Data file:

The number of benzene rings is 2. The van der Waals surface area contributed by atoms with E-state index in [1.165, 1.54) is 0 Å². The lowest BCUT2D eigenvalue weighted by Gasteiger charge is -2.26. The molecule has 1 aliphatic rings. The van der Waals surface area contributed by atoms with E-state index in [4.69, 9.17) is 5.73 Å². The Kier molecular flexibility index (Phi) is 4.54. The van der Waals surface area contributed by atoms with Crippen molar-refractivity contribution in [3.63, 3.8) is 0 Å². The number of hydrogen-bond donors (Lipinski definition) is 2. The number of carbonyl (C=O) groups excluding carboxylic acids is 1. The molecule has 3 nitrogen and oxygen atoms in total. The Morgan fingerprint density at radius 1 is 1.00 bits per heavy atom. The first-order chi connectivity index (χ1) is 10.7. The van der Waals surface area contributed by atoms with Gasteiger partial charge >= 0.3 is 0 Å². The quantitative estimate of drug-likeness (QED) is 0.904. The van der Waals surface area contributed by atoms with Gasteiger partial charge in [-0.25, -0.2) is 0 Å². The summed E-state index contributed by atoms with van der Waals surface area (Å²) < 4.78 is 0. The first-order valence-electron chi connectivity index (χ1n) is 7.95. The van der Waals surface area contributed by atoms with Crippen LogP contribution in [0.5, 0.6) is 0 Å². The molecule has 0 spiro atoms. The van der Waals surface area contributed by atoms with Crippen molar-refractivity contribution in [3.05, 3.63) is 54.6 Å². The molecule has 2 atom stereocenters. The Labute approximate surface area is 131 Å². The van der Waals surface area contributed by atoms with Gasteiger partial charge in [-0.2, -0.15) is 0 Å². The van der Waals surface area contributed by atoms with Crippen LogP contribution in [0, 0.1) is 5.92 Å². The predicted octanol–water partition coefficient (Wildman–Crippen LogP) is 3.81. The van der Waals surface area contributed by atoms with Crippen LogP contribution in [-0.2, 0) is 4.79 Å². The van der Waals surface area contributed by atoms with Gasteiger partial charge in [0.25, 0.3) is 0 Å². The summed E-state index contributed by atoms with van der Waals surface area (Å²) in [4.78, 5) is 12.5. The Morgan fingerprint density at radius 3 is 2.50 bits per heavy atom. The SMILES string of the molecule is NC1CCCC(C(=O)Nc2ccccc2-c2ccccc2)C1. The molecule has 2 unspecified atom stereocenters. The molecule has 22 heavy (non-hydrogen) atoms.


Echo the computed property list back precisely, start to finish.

The number of benzene rings is 2. The van der Waals surface area contributed by atoms with E-state index in [1.165, 1.54) is 0 Å². The lowest BCUT2D eigenvalue weighted by Gasteiger charge is -2.26. The molecule has 1 aliphatic rings. The van der Waals surface area contributed by atoms with E-state index in [4.69, 9.17) is 5.73 Å². The Kier molecular flexibility index (Phi) is 4.54. The van der Waals surface area contributed by atoms with Crippen molar-refractivity contribution in [3.63, 3.8) is 0 Å². The number of hydrogen-bond donors (Lipinski definition) is 2. The number of carbonyl (C=O) groups excluding carboxylic acids is 1. The molecule has 3 nitrogen and oxygen atoms in total. The Morgan fingerprint density at radius 1 is 1.00 bits per heavy atom. The first-order chi connectivity index (χ1) is 10.7. The van der Waals surface area contributed by atoms with Gasteiger partial charge >= 0.3 is 0 Å². The quantitative estimate of drug-likeness (QED) is 0.904. The van der Waals surface area contributed by atoms with Gasteiger partial charge in [-0.25, -0.2) is 0 Å². The summed E-state index contributed by atoms with van der Waals surface area (Å²) < 4.78 is 0. The first-order valence-electron chi connectivity index (χ1n) is 7.95. The van der Waals surface area contributed by atoms with Crippen LogP contribution in [0.5, 0.6) is 0 Å². The molecule has 0 spiro atoms. The van der Waals surface area contributed by atoms with Crippen molar-refractivity contribution in [3.05, 3.63) is 54.6 Å². The molecule has 2 atom stereocenters. The Labute approximate surface area is 131 Å². The van der Waals surface area contributed by atoms with Gasteiger partial charge in [-0.2, -0.15) is 0 Å². The van der Waals surface area contributed by atoms with Crippen LogP contribution in [0, 0.1) is 5.92 Å². The predicted octanol–water partition coefficient (Wildman–Crippen LogP) is 3.81. The van der Waals surface area contributed by atoms with Crippen LogP contribution in [-0.2, 0) is 4.79 Å². The van der Waals surface area contributed by atoms with Gasteiger partial charge in [0.25, 0.3) is 0 Å². The summed E-state index contributed by atoms with van der Waals surface area (Å²) in [4.78, 5) is 12.5. The Morgan fingerprint density at radius 3 is 2.50 bits per heavy atom. The SMILES string of the molecule is NC1CCCC(C(=O)Nc2ccccc2-c2ccccc2)C1. The molecule has 2 unspecified atom stereocenters. The molecule has 22 heavy (non-hydrogen) atoms.